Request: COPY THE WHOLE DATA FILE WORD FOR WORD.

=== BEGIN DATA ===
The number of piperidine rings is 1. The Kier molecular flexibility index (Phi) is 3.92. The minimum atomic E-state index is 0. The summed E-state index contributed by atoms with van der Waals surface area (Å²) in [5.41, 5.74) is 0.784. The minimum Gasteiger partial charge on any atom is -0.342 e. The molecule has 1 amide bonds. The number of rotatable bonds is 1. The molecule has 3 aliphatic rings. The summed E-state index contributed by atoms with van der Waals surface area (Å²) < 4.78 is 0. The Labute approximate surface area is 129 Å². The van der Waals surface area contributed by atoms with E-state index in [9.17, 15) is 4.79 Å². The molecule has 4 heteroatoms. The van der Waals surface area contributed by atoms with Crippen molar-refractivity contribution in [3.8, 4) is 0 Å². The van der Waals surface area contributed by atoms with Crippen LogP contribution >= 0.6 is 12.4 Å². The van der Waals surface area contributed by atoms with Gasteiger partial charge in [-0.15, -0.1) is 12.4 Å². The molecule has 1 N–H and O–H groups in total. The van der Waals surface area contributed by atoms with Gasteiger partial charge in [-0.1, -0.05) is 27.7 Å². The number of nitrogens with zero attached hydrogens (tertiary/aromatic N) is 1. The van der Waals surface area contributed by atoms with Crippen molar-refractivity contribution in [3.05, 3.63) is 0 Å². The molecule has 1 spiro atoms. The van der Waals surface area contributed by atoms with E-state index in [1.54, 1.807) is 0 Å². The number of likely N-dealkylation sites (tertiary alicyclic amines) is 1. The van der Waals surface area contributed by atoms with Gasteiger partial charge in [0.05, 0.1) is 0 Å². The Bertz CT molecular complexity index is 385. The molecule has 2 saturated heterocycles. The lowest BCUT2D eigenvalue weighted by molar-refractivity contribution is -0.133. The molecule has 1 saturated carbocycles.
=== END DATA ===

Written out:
The number of piperidine rings is 1. The Kier molecular flexibility index (Phi) is 3.92. The minimum atomic E-state index is 0. The summed E-state index contributed by atoms with van der Waals surface area (Å²) in [5.41, 5.74) is 0.784. The minimum Gasteiger partial charge on any atom is -0.342 e. The molecule has 1 amide bonds. The number of rotatable bonds is 1. The molecule has 3 aliphatic rings. The summed E-state index contributed by atoms with van der Waals surface area (Å²) < 4.78 is 0. The Labute approximate surface area is 129 Å². The van der Waals surface area contributed by atoms with E-state index in [9.17, 15) is 4.79 Å². The molecule has 4 heteroatoms. The van der Waals surface area contributed by atoms with Crippen molar-refractivity contribution in [3.8, 4) is 0 Å². The van der Waals surface area contributed by atoms with Crippen LogP contribution >= 0.6 is 12.4 Å². The van der Waals surface area contributed by atoms with Gasteiger partial charge in [-0.15, -0.1) is 12.4 Å². The molecule has 1 N–H and O–H groups in total. The van der Waals surface area contributed by atoms with Gasteiger partial charge in [-0.1, -0.05) is 27.7 Å². The number of nitrogens with zero attached hydrogens (tertiary/aromatic N) is 1. The van der Waals surface area contributed by atoms with Crippen molar-refractivity contribution in [3.05, 3.63) is 0 Å². The molecule has 1 spiro atoms. The van der Waals surface area contributed by atoms with E-state index in [1.54, 1.807) is 0 Å². The number of likely N-dealkylation sites (tertiary alicyclic amines) is 1. The van der Waals surface area contributed by atoms with Gasteiger partial charge in [0.05, 0.1) is 0 Å². The Bertz CT molecular complexity index is 385. The molecule has 2 saturated heterocycles. The lowest BCUT2D eigenvalue weighted by molar-refractivity contribution is -0.133. The molecule has 1 saturated carbocycles.